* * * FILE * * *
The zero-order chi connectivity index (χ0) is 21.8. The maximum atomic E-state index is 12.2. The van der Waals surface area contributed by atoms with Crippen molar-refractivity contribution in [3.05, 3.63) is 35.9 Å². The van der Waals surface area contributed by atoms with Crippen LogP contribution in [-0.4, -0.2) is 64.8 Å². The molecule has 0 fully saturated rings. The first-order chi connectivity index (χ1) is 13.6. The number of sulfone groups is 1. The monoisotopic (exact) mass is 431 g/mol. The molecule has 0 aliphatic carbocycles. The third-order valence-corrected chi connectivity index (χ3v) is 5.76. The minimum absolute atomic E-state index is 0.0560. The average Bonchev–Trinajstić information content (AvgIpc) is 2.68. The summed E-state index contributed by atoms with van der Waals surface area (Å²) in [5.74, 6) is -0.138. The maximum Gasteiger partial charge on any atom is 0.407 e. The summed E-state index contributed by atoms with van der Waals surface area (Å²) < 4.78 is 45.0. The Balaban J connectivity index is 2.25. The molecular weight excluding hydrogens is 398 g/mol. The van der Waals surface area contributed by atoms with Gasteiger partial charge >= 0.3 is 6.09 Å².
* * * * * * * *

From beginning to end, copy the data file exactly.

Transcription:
The zero-order chi connectivity index (χ0) is 21.8. The maximum atomic E-state index is 12.2. The van der Waals surface area contributed by atoms with Crippen molar-refractivity contribution in [3.05, 3.63) is 35.9 Å². The van der Waals surface area contributed by atoms with Crippen LogP contribution in [-0.4, -0.2) is 64.8 Å². The molecule has 0 fully saturated rings. The first-order chi connectivity index (χ1) is 13.6. The number of sulfone groups is 1. The monoisotopic (exact) mass is 431 g/mol. The molecule has 0 aliphatic carbocycles. The third-order valence-corrected chi connectivity index (χ3v) is 5.76. The minimum absolute atomic E-state index is 0.0560. The average Bonchev–Trinajstić information content (AvgIpc) is 2.68. The summed E-state index contributed by atoms with van der Waals surface area (Å²) in [5.74, 6) is -0.138. The maximum Gasteiger partial charge on any atom is 0.407 e. The summed E-state index contributed by atoms with van der Waals surface area (Å²) < 4.78 is 45.0. The Balaban J connectivity index is 2.25. The molecular weight excluding hydrogens is 398 g/mol. The van der Waals surface area contributed by atoms with Gasteiger partial charge >= 0.3 is 6.09 Å².